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  1. As Wonky says, it’s perfectly normal. It’s known as a “floating” roof. The internals are bonded, but loose aluminium is laid on top. It’s actually better than a fully bonded roof as it allows the different materials to expand/contract at different rates, so doesn’t cause issues at the joints. That’s Coachman’s explination.
  2. Sort of. Last year, the Laser 575 was called the Xcel (along with high spec twin axle model) but came with a spec between VIP and Laser Xcel. For this year, the 575 and the new 545 are called Laser Xtra. Whilst the VIP575 continues, the VIP545 has been dropped. I was fortunate enough to have been at the launch at the factory last week - thankfully I took loads of photographs to check what is what, otherwise I would have been even more confused in my old age than I am already!
  3. The 545 has been revamped and is now called the 545 Xtra. It’s an 8’ wide model and rather than having the ‘his n hers’ doors into the bedroom, you can walk around the end of the bed into a central corridor, where the shower is on one side, and the washroom on the other. The new model in the VIP range is the 540.
  4. I would certainly be getting the dealer to send them to you. Much will depend on the dealer of course. For years we dealt with a brilliant one where nothing was too much trouble and any parts were with them in a matter of days (and if appropriate sent on to me to sort out myself). They didn’t take any nonsense from manufacturers either (I witnessed that first hand). Fast forward to now, and for reasons I won’t go into (or bore you with), the current place that we’ve had the misfortune to deal with couldn’t be much worse - the the point of us seriously considering getting rid altogether or somehow funding a change of caravan.
  5. Am I missing something here? Two brand new caravans with defects (however minor) and you’ve accepted them or are looking to sort them yourselves? There’s no wonder the manufacturers continue to produce the rubbish that they do. If your brand new car arrived with a dent in a door and scuffs on the bumpers would you accept them? I appreciate that it takes time, effort and finance to return them to the dealers (who put their bills into the manufacturers), but........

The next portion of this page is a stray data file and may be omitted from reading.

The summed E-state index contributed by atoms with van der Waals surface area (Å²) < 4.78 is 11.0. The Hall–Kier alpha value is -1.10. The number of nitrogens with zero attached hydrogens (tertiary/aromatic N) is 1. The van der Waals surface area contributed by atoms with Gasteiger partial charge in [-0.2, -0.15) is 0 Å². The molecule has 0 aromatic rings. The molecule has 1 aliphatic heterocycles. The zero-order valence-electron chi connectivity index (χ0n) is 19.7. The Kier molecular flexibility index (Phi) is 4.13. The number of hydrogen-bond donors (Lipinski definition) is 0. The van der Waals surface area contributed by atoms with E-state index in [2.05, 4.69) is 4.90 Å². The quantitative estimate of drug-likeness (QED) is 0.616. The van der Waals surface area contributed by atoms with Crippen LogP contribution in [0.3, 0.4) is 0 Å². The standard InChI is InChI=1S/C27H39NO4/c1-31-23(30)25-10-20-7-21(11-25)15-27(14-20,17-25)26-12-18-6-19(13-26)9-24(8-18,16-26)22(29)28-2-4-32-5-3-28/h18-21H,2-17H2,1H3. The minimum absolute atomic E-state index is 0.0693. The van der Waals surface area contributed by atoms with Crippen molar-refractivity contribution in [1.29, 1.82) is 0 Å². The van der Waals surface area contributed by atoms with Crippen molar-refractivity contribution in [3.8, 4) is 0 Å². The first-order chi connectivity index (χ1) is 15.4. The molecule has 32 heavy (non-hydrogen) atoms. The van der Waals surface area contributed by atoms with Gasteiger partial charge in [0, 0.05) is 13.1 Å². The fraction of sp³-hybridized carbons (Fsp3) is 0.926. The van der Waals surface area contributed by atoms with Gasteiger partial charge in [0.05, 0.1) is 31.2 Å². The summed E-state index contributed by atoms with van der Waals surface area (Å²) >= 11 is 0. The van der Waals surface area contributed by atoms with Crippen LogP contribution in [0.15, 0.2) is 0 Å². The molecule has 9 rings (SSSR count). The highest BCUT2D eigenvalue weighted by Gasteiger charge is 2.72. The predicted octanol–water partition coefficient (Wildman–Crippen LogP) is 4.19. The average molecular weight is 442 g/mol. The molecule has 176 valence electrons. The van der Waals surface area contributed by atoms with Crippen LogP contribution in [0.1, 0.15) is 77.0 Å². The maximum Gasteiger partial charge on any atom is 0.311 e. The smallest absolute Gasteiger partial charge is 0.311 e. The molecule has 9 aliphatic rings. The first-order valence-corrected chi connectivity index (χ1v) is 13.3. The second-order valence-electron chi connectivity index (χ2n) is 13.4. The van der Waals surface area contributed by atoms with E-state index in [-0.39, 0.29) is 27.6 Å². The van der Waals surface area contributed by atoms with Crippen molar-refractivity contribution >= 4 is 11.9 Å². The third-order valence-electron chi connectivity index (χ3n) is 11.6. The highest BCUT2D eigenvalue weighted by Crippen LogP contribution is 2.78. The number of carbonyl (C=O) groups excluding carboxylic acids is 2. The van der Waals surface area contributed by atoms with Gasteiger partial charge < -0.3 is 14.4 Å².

6. Having the fridge set to mains when towing shouldn’t make a jot of difference as it will only work when you are connected to a mains supply. As others have said, you either need to switch the fridge to 12v/battery or if it has automatic detection, it will switch to 12v automatically when connected to the car and should only draw power when the engine is running (and with Smart charging systems it might only do that at random times too.). The master switch should automatically turn off when connected to the car too. Does your car have adaptive cruise control? If so, that’s what the near/mid/far switch will be for, nothing to do with the parking sensors I doubt. It seems that all manufacturers have things that work in different ways. Most switch off the parking sensors when a trailer is detected (so long as they’ve been programmed properly), but it would appear that some don’t (as read above - Audi), some might have the fronts working, some don’t etc., etc.
  7. I would suggest that the 2015 one is vastly overpriced in normal circumstances, but at the moment prices are stupid and it’s a seller’s market. Caravans that ordinarily would fetch just a few hundred pounds are going for £2-3,000 at the moment!